Grandmas on Facebook: Closing the digital divide on the Leech Lake Reservation

Last week I was on the road with the Blandin Foundation visiting MIRC communities. We stopped in a number of places, including the Leech Lake Band of Ojibwe Temporary Employment Program. Through MIRC funding, the TEP developed a number of projects, including a computer center and access to digital literacy programs. I have written about the program before – the quick take is that TEP participants now have the opportunity to take digital literacy classes as part of the service that is offered. The lab is also open to other community users.

This visit we talked about the folks who come to visit the lab outside of the TEP participants. People walk to the lab, drive to the lab and sometimes the dedicated Program Director (Janice Gale) gets a van to shuttle users to the lab. She has done that to bring elders to the lab where they have learned to use computers through digital literacy training lessons (also developed through MIRC funding). It is very basic and starts with the assumption that the user has no experience with computer and apparently it’s a very good fit with the elders.

It was also fun to hear about how folks are being trained for better jobs – but it was a story told by Mike Jones that caught my attention. He said that one thing he learned through the program was that his grandmother was on Facebook. Mike made the point that with tools such as Facebook more people (especially older people) are interested in getting online because it is a connection back to family. His grandmother lives out of state, but is now able to connection with generations of her family.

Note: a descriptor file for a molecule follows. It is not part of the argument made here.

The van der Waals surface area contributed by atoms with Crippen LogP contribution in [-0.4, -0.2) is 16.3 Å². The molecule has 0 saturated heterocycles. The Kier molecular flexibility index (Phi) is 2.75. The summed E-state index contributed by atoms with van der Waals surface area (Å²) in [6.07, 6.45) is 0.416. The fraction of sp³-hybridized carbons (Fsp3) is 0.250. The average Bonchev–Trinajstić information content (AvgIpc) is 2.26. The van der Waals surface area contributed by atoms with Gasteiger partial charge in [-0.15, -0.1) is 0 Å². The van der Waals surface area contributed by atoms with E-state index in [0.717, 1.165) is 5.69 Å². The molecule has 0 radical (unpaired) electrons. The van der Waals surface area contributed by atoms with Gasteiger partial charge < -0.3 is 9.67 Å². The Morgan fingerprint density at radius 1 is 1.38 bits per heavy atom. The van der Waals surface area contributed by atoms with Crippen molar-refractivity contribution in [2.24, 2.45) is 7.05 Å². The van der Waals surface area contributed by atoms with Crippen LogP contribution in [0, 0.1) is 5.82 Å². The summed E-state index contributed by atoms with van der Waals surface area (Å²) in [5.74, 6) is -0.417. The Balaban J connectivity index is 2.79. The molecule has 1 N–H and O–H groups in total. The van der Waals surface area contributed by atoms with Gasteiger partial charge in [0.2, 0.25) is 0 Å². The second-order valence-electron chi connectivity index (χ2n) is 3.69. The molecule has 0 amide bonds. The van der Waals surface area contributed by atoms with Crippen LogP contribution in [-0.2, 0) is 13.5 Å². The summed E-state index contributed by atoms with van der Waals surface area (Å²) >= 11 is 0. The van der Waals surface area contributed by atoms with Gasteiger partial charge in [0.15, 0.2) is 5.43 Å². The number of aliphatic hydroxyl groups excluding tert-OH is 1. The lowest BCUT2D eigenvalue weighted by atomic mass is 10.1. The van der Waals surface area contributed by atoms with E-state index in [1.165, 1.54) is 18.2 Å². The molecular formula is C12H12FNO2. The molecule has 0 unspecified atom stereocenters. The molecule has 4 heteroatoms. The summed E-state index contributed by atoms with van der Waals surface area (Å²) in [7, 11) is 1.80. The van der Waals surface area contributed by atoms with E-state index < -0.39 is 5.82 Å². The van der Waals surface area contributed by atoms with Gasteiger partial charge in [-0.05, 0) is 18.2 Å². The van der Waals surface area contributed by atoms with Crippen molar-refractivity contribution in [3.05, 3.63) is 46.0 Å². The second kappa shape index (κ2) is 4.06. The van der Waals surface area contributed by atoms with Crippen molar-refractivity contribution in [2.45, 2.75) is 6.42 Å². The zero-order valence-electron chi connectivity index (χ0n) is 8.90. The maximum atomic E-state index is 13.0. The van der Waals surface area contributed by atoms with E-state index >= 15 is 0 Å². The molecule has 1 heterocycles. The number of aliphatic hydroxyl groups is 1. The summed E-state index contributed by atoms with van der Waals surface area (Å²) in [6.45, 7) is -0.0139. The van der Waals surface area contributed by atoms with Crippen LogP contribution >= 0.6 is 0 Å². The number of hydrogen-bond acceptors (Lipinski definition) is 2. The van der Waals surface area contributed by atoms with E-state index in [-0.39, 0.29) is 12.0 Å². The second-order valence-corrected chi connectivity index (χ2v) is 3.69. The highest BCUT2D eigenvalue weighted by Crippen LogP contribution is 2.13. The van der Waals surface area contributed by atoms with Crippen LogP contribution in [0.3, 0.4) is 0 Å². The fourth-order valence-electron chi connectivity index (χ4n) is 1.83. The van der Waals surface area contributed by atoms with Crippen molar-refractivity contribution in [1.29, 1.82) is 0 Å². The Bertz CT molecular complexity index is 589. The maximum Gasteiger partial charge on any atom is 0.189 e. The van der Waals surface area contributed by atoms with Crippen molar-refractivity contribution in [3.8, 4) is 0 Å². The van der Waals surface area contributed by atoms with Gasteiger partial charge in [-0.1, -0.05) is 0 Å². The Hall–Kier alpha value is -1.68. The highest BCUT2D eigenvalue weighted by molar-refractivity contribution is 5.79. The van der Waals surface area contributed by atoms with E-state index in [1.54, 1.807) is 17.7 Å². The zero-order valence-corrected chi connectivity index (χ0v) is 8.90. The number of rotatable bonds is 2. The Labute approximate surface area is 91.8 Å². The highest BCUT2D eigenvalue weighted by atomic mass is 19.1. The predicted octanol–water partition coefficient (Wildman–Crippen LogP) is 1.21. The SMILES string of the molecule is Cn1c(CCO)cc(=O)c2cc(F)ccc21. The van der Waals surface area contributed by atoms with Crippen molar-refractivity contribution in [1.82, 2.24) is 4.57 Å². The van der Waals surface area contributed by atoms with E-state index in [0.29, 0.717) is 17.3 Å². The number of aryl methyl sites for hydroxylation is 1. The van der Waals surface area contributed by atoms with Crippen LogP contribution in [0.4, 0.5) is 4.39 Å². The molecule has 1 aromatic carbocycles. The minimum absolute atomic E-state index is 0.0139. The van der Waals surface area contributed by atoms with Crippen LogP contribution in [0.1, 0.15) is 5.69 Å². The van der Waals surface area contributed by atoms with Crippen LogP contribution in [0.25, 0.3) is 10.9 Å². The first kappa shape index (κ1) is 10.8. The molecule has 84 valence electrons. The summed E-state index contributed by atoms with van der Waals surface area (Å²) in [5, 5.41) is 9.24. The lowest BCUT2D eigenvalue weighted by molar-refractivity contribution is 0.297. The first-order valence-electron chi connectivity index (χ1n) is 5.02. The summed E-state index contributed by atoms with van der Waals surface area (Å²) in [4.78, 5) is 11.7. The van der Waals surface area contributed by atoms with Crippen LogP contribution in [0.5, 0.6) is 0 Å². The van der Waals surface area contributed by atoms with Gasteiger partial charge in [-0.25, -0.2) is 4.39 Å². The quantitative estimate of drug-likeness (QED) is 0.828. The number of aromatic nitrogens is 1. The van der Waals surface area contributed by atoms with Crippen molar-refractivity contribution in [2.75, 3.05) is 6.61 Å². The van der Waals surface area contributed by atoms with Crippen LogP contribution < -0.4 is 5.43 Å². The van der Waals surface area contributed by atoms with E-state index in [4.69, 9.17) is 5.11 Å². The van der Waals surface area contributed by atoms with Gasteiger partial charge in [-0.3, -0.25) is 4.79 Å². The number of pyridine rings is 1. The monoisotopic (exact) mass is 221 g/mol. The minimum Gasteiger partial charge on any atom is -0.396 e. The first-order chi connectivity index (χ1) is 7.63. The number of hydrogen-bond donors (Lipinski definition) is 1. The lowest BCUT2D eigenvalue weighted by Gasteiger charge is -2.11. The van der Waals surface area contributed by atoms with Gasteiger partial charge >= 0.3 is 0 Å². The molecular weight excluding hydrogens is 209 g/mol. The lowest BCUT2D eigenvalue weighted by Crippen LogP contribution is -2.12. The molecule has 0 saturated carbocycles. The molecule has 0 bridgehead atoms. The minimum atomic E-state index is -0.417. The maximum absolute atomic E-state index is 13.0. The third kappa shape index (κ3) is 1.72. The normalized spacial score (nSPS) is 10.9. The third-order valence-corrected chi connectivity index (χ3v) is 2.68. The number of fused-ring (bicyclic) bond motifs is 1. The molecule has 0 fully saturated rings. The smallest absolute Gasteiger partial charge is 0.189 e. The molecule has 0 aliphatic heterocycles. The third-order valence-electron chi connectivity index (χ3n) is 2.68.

I think Mike’s observation – that everyone wants to get online – struck me because the day earlier I had heard Jack Geller speak about the segment of the population who will never be interested in adopting broadband. It just seems like there’s room for a couple big pushes to get more people to adopt. That may require getting a van and shuttling people to the computer center, or getting their grandkids to friend them on Facebook, but I left the TEP more hopeful.

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Ann Treacy's picture
Ann Treacy

Ann Treacy lives in the Twin Cities. For work, she writes about broadband in Minnesota. After hours she write about travels and adventures around town.